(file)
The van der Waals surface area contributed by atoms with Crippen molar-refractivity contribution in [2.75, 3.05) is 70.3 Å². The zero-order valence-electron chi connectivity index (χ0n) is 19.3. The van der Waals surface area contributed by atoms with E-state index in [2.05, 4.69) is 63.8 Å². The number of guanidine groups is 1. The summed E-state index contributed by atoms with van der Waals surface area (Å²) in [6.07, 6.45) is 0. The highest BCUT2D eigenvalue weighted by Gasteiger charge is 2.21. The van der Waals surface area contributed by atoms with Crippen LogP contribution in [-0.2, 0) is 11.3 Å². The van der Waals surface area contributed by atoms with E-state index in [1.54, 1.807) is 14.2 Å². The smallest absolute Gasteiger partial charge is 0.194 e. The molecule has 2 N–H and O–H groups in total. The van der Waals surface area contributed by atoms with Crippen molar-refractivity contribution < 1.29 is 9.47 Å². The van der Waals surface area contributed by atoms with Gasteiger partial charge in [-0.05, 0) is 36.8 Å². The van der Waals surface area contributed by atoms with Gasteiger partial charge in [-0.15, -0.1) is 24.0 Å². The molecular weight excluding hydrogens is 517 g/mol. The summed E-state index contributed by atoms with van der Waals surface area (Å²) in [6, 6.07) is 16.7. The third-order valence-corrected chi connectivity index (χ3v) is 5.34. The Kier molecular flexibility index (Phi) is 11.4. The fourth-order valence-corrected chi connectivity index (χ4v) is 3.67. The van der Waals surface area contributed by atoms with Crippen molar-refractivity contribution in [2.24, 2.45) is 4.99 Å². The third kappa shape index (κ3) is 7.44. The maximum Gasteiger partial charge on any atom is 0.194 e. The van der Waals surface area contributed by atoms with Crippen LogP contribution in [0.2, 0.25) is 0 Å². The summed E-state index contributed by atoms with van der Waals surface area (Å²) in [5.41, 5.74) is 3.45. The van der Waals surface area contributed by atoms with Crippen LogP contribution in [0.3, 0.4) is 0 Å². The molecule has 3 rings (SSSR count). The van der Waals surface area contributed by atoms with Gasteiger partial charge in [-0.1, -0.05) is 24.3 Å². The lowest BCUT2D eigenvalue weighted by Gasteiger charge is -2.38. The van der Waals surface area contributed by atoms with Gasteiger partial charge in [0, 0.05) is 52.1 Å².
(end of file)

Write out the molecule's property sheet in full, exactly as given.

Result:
The van der Waals surface area contributed by atoms with Crippen molar-refractivity contribution in [2.75, 3.05) is 70.3 Å². The zero-order valence-electron chi connectivity index (χ0n) is 19.3. The van der Waals surface area contributed by atoms with E-state index in [2.05, 4.69) is 63.8 Å². The number of guanidine groups is 1. The summed E-state index contributed by atoms with van der Waals surface area (Å²) in [6.07, 6.45) is 0. The highest BCUT2D eigenvalue weighted by Gasteiger charge is 2.21. The van der Waals surface area contributed by atoms with Crippen LogP contribution in [-0.2, 0) is 11.3 Å². The van der Waals surface area contributed by atoms with E-state index in [1.54, 1.807) is 14.2 Å². The smallest absolute Gasteiger partial charge is 0.194 e. The molecule has 2 N–H and O–H groups in total. The van der Waals surface area contributed by atoms with Crippen molar-refractivity contribution < 1.29 is 9.47 Å². The van der Waals surface area contributed by atoms with Gasteiger partial charge in [-0.05, 0) is 36.8 Å². The van der Waals surface area contributed by atoms with Gasteiger partial charge in [-0.15, -0.1) is 24.0 Å². The molecular weight excluding hydrogens is 517 g/mol. The summed E-state index contributed by atoms with van der Waals surface area (Å²) in [6, 6.07) is 16.7. The third-order valence-corrected chi connectivity index (χ3v) is 5.34. The Kier molecular flexibility index (Phi) is 11.4. The fourth-order valence-corrected chi connectivity index (χ4v) is 3.67. The van der Waals surface area contributed by atoms with Crippen molar-refractivity contribution in [2.24, 2.45) is 4.99 Å². The third kappa shape index (κ3) is 7.44. The maximum Gasteiger partial charge on any atom is 0.194 e. The van der Waals surface area contributed by atoms with Crippen LogP contribution in [0.2, 0.25) is 0 Å². The summed E-state index contributed by atoms with van der Waals surface area (Å²) in [5.41, 5.74) is 3.45. The van der Waals surface area contributed by atoms with Crippen LogP contribution in [0.3, 0.4) is 0 Å². The molecule has 3 rings (SSSR count). The van der Waals surface area contributed by atoms with Gasteiger partial charge in [-0.1, -0.05) is 24.3 Å². The lowest BCUT2D eigenvalue weighted by Gasteiger charge is -2.38. The van der Waals surface area contributed by atoms with Gasteiger partial charge in [0, 0.05) is 52.1 Å².